Science Editing, the official journal of the Korean Council of Science Editors (KCSE) and Council of Asian Science Editors (CASE), is now both indexed in Scopus and ESCI (Emerging Sources Citation Index). Science Editing is also listed in the DOAJ (Directory of Open Access Journals) since 2016. Editors, publishers, authors and reviewers all over the world are welcomed to contribute their valuable manuscripts to Science Editing.
This paper explores the phenomena of academic multiliteracy (the habit of writing academically in more than one language) and of L2 monoliteracy (that of only writing academically in a language that is not one’s own) and their impact on policy. Based on interviews and surveys conducted with 33 multiliterate and 15 L2 monoliterate scholars connected to one university in Central Europe between 2010 and 2014, difficulties ambitious young scholars, whose first language is not English, encounter are addressed. Suggestions for the young scholars, university and state policies are made to overcome this issue.
To understand the viewpoints of authors on various aspects of academic publishing and the challenges they face, a large-scale survey entitled “Author perspectives on the academic publishing process” was developed in 2016. Based on the interim results drawn from 5,293 survey responses, important findings include: (1) the majority of the authors found manuscript preparation to be the most challenging task in the publication process, (2) the impact factor of a journal was reported to be the most important consideration for journal selection, (3) most authors found journal guidelines to be incomplete, (4) major gaps existed in author-journal communication, (5) although awareness of ethics was high, awareness of good publication practice standards was low, and (6) more than half of the participants suggested improvement in publication processing time. These findings indicate the necessity of making the journal publication process more author-centered and smoothing the way for authors to get published.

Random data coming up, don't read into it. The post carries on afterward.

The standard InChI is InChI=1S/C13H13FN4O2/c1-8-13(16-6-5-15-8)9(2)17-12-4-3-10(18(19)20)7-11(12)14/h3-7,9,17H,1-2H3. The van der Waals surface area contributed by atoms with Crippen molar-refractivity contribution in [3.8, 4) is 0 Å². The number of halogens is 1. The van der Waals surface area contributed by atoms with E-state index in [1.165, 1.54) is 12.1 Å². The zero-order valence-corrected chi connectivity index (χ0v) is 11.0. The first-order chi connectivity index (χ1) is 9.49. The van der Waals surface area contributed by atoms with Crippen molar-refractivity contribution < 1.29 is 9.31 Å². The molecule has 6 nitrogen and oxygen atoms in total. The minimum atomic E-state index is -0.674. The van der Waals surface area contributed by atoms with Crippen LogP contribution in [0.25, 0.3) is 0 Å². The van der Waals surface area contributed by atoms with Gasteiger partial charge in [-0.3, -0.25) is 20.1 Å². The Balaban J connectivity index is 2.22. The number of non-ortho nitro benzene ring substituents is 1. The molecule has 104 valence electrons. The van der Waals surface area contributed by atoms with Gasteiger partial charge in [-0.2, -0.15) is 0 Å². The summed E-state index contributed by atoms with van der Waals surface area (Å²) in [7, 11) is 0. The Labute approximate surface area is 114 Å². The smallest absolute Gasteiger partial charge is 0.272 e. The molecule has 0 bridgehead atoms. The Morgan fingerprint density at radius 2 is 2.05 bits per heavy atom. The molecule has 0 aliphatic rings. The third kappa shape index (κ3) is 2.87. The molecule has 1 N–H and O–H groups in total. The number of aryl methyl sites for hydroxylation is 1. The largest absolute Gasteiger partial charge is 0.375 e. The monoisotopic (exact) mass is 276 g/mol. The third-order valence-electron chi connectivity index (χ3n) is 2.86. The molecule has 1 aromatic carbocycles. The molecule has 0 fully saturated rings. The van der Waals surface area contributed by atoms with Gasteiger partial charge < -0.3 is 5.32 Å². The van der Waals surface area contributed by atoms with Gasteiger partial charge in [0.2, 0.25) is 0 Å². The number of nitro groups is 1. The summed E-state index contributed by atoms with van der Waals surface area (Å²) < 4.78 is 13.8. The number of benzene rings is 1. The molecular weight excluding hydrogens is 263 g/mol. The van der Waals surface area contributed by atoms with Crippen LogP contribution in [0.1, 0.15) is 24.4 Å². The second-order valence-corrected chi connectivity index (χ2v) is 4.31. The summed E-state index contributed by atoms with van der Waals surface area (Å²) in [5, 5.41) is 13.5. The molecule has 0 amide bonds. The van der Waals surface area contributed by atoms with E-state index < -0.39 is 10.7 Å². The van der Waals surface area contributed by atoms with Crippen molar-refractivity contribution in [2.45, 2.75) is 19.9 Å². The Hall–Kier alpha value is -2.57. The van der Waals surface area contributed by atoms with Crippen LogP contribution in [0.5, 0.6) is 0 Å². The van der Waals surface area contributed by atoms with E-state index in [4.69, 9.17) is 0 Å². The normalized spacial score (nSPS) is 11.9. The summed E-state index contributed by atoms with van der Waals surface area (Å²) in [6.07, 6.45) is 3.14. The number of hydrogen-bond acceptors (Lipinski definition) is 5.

This study compared the patterns of duplicate articles between KoreaMed and PubMed journals based on a division of duplicate publications into the 4 categories of ‘copy,’ ‘salami’ (fragmentation), ‘imalas’ (disaggregation), and ‘others,’ as well as in terms of the 11 subcategories suggested by Bae et al., which further elaborate on those 4 main categories. We hypothesized that these 2 groups of articles would show different patterns of duplication. The use of these 11 subcategories will help journal editors to develop an appropriate framework for considering a variety of duplication types.
This study presents an update of a previous study, ‘Bibliometric analysis of publications from North Korea indexed in the Web of Science Core Collection from 1988 to 2016,’ which was published in Science Editing volume 4, issue 1. The present study analyzed the same bibliometric characteristics of publications from North Korea indexed in the Web of Science Core Collection from 1978 to 2018. The results were almost the same as reported in the previous article, except for a much higher number of publications. The above results indicate that the North Korean government has asked researchers to publish their works in international journals; therefore, it has allowed them to access the internet. Based on the trends we identified, we anticipate that there will be a continuous increase in publications from North Korea in international journals indexed in the Web of Science Core Collection.
To improve scholarly communications with scientists throughout the world, an international-level manuscript management system is indispensable. We analyzed the manuscript management systems currently in use in Korea and suggested ways to improve these domestic systems through benchmarking with representative overseas systems. Based on this analysis, we identified the essential elements necessary to meet international standards. The representative international systems provide an intuitive interface and an efficient communication channel for authors, editors, and reviewers, enabling them to save time. Studies of these manuscript management systems, which are essential for the internationalization of domestic journals, can be utilized as primary materials to improve the level of Korean academic journals in response to the rapid changes in modern scholarly communication.